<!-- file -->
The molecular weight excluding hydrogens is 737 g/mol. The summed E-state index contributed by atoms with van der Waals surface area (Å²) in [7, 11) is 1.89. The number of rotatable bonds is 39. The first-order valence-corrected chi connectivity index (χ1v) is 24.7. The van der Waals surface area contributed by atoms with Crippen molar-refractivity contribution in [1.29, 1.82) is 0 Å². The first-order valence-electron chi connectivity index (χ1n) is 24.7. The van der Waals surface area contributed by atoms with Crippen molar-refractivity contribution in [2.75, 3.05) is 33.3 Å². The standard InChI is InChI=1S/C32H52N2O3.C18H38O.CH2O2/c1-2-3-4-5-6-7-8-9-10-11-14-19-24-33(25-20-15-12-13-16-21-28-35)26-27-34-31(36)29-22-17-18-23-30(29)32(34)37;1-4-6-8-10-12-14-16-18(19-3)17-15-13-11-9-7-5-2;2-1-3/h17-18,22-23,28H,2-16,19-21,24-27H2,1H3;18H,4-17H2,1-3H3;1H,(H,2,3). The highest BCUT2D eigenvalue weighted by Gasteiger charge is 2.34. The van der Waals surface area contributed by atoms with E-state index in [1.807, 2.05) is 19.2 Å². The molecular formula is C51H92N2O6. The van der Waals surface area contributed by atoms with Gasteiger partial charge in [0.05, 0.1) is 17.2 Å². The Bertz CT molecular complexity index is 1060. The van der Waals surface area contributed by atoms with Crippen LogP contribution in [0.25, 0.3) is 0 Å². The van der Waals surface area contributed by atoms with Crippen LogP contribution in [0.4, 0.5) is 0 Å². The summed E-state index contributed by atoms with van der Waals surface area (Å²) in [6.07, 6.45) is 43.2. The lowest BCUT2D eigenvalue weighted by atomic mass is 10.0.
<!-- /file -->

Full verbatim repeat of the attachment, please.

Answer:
The molecular weight excluding hydrogens is 737 g/mol. The summed E-state index contributed by atoms with van der Waals surface area (Å²) in [7, 11) is 1.89. The number of rotatable bonds is 39. The first-order valence-corrected chi connectivity index (χ1v) is 24.7. The van der Waals surface area contributed by atoms with Crippen molar-refractivity contribution in [1.29, 1.82) is 0 Å². The first-order valence-electron chi connectivity index (χ1n) is 24.7. The van der Waals surface area contributed by atoms with Crippen molar-refractivity contribution in [2.75, 3.05) is 33.3 Å². The standard InChI is InChI=1S/C32H52N2O3.C18H38O.CH2O2/c1-2-3-4-5-6-7-8-9-10-11-14-19-24-33(25-20-15-12-13-16-21-28-35)26-27-34-31(36)29-22-17-18-23-30(29)32(34)37;1-4-6-8-10-12-14-16-18(19-3)17-15-13-11-9-7-5-2;2-1-3/h17-18,22-23,28H,2-16,19-21,24-27H2,1H3;18H,4-17H2,1-3H3;1H,(H,2,3). The highest BCUT2D eigenvalue weighted by Gasteiger charge is 2.34. The van der Waals surface area contributed by atoms with E-state index in [1.807, 2.05) is 19.2 Å². The molecular formula is C51H92N2O6. The van der Waals surface area contributed by atoms with Gasteiger partial charge in [0.05, 0.1) is 17.2 Å². The Bertz CT molecular complexity index is 1060. The van der Waals surface area contributed by atoms with Crippen LogP contribution in [0.25, 0.3) is 0 Å². The van der Waals surface area contributed by atoms with Crippen LogP contribution in [0.4, 0.5) is 0 Å². The summed E-state index contributed by atoms with van der Waals surface area (Å²) in [6.07, 6.45) is 43.2. The lowest BCUT2D eigenvalue weighted by atomic mass is 10.0.